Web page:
Tag Archives: Magazine

August Sander/Boris Mikhailov

 

 

 

 

 

 

 

 

 

 

 

1929 © August Sander / 2008 © Boris Mikhailov

Exhibition on view:
March 22–May 5, 2012

Pace/MacGill Gallery
32 E 57th Street
New York City, NY
(212) 759-7999

Two seminal practitioners of the camera are side-by-side in Pace/MacGill’s current exhibition, German Portraits.

From 1910 through 1956, documentary photographer August Sander, strove to make a visual index of the population classifying Germany’s most conventional groups: The Farmer, The Skilled Tradesman, The Woman, Classes and Professions, The Artist, The City, and The Last People. This monumental project turned into the masterpiece, People of the 20th Century, featuring over 600 images. Twenty portraits by Sander will be shown in this exhibition, each striking a rare symmetry of the individual and an illustration of the archetype, forming a sincere social portrait of the time.

Ukrainian-born Boris Mikhailov has photographed Germany’s middle class. Nearly a century after August Sander, Mikhailov focuses on the distinct appearance of the individual and the transmission of physical traits from parents to offspring. He captures his subjects against a dark backdrop, taken in profile, inviting us to contemplate line and form and what it means to be German in a literal and physical sense.

Mikhailov is featured in Aperture issues 190 and 158. Aperture also published August Sander: Masters of Photography.

 

 

Playpen by Roger Ballen

 

 

 

 

 

 

 

 

 

 

 

 

 

 

 

 

Room of the Ninja Turtles, 2003, © Roger Ballen

Exhibition on view:
March 22–May 11, 2012

North-West University Gallery
Potchefstroom Campus
548 West 28 St
018 299 4341

Playpen by Roger Ballen is a compilation of over thirty years of documentation of children, the environments they inhabit, their toys, and drawings. These images, a new body of work, Asylum, and an installation constructed specifically for the gallery will be exhibited at North-West University. Ballen’s Playpen explores photography as an art form as it takes on painterly yet sculptural roles and interacts with the viewers own childhood memories and adolescent dreams.

Children’s faces hidden by masks and crude wall drawings eerily linger throughout the black and white images by the South African photographer.

Ballen is featured in Aperture issues 201 and 173. His work also appears in The New York Times Magazine Photographs (Aperture, 2011).

Guy Tillim: Second Nature

Tautira, Tahiti (4510702), 2010, © Guy Tillim

Exhibition on view:
Through March 17, 2012

James Harris Gallery
312 2nd Ave. S.
Seattle, WA
(206) 903-6220

South African photographer Guy Tillim is appearing in his first solo exhibition in the United States at the James Harris Gallery in Seattle, WA. Second Nature synthesizes the beauty of the French Polynesian landscape and discerning art historical references such as Paul Gauguin’s Tahitian ‘primitive’ paintings.

Tillim has deviated from his background documenting the effects of South Africa’s apartheid, child soldiers, famine, death, and decay. He now provides us with idealistic, romantic views of sprawling landscapes bestrewn with a contemporary human presence contradictory to the environment. Panoramic views and day-to-day minutiae make up this exhibition of six, large-scale photographs.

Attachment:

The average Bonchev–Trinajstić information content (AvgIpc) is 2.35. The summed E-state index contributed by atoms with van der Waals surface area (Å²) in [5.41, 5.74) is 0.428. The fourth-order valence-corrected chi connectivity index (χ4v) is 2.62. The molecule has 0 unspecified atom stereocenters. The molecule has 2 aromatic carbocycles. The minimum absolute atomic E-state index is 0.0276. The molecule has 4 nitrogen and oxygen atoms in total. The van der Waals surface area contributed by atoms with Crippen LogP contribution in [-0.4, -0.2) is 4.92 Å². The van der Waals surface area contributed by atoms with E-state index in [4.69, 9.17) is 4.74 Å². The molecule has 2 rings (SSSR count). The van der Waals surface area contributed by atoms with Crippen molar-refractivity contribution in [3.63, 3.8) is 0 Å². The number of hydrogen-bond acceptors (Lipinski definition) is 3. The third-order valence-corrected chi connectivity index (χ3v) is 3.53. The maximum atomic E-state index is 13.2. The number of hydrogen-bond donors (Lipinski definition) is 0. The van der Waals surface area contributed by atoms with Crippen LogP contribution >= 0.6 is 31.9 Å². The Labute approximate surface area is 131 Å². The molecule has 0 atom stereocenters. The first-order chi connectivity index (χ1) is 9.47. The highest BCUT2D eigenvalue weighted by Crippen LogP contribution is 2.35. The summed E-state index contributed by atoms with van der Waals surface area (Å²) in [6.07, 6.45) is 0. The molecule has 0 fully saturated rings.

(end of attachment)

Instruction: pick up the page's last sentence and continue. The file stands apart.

A book of these photographs titled Second Nature will be published by Prestel.

Tillim was featured in Aperture issue 193.

Paul Graham Wins 2012 Hasselblad Award

A1-29 (A1-The Great North Road), 1982, © Paul Graham

Photographer Paul Graham has been named the 2012 recipient of the Hasselblad Award, the first British photographer to win the prominent international prize.

Graham, hailing from Buckinghamshire, is a pioneer of color documentary photography in 1980’s Britain, influencing successive generations of young photographers. Self-taught, he grew up studying the works of American pioneers, Walker Evans, Robert Frank, and Paul Strand. A-1 The Great Road North, a color series shot along the British motorway and Beyond Caring, a string of photographs shot in unemployment offices, were projects that brought Graham to critical and international acclaim in the early 80’s.

More recently, Graham’s work has become purposely abstruse as he challenges preconceived notions of the ‘style’ of documentary photography. The most exaggerated example is American Night. The series, shot in 2003, explores social and racial issues of the United States through over-exposed images that appear almost invisible. “The photography I most respect pulls something out of the ether of nothingness,” Graham states. American Night is featured in Graham’s body of work that is a part of the exhibition trilogy, The Present, now being exhibited at the Pace/MacGill gallery in New York City.

With the acceptance of this award, Graham joins the ranks of noted past winners and Aperture published photographers, Robert Adams, William Eggleston, and Nan Goldin.

Graham discusses his career and fresh photography in Aperture issue 199.

J.H. Engström Awarded World’s Best Book Award

Three untitled prints from Trying to Dance portfolio © J.H. Engström/Aperture

Last month, renowned Swedish photographer J.H. Engström was awarded the Goldene Letter first prize in the Stiftung Buchkunst Best Book Design From All Over the World competition, the Frankfurt-based art foundation’s annual review.  His book La résidence was selected by an independent international jury from a pool of 540 photo books from 31 countries. They call it “a fascinating, eye-opening book – interaction without anything having to be plugged in.”